Living Planet: Connected Planet

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Through the air, over land and in water, over ten thousand species numbering millions of animals travel around the world in a network of migratory pathways. The very foundation of these migratory species is their connection to places and corridors across the planet. The loss of a single point ...

Transcript of Living Planet: Connected Planet




  • DisclaimerThe contents of this report do not necessarily reflect the views or policies of UNEP or contributory organisations. The designations employed and the presentations do not imply the expressions of any opinion whatsoever on the part of UNEP or contributory organisa-tions concerning the legal status of any country, territory, city, com-pany or area or its authority, or concerning the delimitation of its frontiers or boundaries.

    Kurvits, T., Nellemann, C., Alfthan, B., Khl, A., Prokosch, P., Virtue, M., Skaalvik, J. F. (eds). 2011. Living Planet: Connected Planet Preventing the End of the Worlds Wildlife Migrations through Ecological Networks. A Rapid Response Assessment. United Nations Environment Programme, GRID-Arendal.

    ISBN: 978-82-7701-098-4

    Printed by Birkeland Trykkeri AS, Norway UNEP promotes environmentally sound practices

    globally and in its own activities. This pub-lication is printed on fully recycled paper, FSC

    certified, post-consumer waste and chlorine-free. Inks are vegetable-based and coatings are water-

    based. Our distribution policy aims to reduce UNEPs carbon footprint.

  • Tiina Kurvits (Editor in chief)Christian Nellemann (Co-editor)Bjrn AlfthanAline KhlPeter ProkoschMelanie VirtueJanet F. Skaalvik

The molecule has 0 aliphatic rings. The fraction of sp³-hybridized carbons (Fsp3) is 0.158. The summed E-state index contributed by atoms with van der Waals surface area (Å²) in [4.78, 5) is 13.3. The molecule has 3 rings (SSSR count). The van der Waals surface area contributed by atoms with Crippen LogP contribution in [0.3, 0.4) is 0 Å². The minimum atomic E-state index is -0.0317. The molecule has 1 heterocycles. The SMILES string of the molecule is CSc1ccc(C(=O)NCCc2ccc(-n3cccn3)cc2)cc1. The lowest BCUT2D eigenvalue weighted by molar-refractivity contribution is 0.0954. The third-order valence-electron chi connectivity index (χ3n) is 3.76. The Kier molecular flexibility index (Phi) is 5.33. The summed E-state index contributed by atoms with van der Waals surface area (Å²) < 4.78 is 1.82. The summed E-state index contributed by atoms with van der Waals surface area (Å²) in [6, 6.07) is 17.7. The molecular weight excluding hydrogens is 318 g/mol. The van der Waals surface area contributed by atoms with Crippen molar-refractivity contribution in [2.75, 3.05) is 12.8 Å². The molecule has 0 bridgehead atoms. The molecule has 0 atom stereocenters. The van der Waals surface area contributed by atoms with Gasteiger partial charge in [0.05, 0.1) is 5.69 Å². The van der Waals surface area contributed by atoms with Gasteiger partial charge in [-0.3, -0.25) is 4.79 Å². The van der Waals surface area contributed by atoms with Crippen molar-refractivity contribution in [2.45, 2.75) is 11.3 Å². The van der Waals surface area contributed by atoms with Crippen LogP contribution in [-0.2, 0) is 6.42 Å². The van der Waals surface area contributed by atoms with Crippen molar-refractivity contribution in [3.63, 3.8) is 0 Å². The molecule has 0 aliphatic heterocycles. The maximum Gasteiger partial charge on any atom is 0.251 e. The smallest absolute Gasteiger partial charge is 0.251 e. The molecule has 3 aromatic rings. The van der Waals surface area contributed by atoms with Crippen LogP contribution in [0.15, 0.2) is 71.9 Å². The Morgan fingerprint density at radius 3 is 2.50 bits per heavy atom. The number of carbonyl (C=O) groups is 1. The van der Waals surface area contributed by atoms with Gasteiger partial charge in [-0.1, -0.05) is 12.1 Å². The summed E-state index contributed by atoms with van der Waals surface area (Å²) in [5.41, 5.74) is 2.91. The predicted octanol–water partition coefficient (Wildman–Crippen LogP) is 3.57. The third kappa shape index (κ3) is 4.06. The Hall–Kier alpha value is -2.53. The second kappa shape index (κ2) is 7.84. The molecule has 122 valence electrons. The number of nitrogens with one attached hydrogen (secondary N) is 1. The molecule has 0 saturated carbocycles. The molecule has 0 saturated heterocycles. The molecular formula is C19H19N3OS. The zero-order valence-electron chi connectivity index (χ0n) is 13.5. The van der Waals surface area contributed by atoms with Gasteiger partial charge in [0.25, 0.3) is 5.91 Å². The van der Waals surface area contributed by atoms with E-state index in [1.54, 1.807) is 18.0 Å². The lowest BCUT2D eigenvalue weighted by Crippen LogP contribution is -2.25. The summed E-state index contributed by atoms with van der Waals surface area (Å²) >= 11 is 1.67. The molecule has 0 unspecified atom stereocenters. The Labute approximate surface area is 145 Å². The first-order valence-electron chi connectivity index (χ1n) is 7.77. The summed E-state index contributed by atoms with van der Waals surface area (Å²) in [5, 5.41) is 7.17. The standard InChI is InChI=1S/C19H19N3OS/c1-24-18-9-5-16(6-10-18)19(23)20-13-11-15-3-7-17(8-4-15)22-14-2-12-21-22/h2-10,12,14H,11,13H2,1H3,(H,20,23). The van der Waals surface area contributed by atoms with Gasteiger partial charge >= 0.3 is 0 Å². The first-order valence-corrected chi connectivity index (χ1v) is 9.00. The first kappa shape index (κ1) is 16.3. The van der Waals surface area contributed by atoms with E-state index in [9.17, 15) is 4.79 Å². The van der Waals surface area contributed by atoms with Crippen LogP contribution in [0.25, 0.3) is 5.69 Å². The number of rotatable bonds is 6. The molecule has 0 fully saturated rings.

Riccardo Pravettoni

    Editorial Team





  • 4We need collaboration to ensure

    that migratory wildlife can

    continue to travel, refuel and

    reach their destinations

  • 5In the northern regions of the world, the V-shaped formation of loudly honking geese in spring and in autumn symbolize that a new season is coming. In the 1900s people in northern Norway marvelled at the abundance of lesser white-fronted geese, which then numbered in the thousands. Today the Norwegian stock of these geese is so small that researchers are on first-name terms with each and every bird.

    Iconic animals such as wildebeest and antelopes have declined by 3590 per cent in a matter of decades, due to fences, roads and other infrastructure blocking their migration routes, and from overharvesting. Indeed, the current rise in poaching calls for renewed international efforts for controlling illegal hunting and creating alternative livelihoods, against the backdrop of increasing trade in endangered animals for their fur, meat, horns or tusks.

    We are only just beginning to grasp the consequences that climate change is having on migratory animals and how important it is to have functional networks of habitats to allow species to adapt. A number of long-distance migrants are already declining as a result of a changing climate, including narwhals and marine turtles. In the ocean underwater noise caused by offshore energy production, naval sonars and shipping, for example, is further disrupting the lives of whales and dolphins.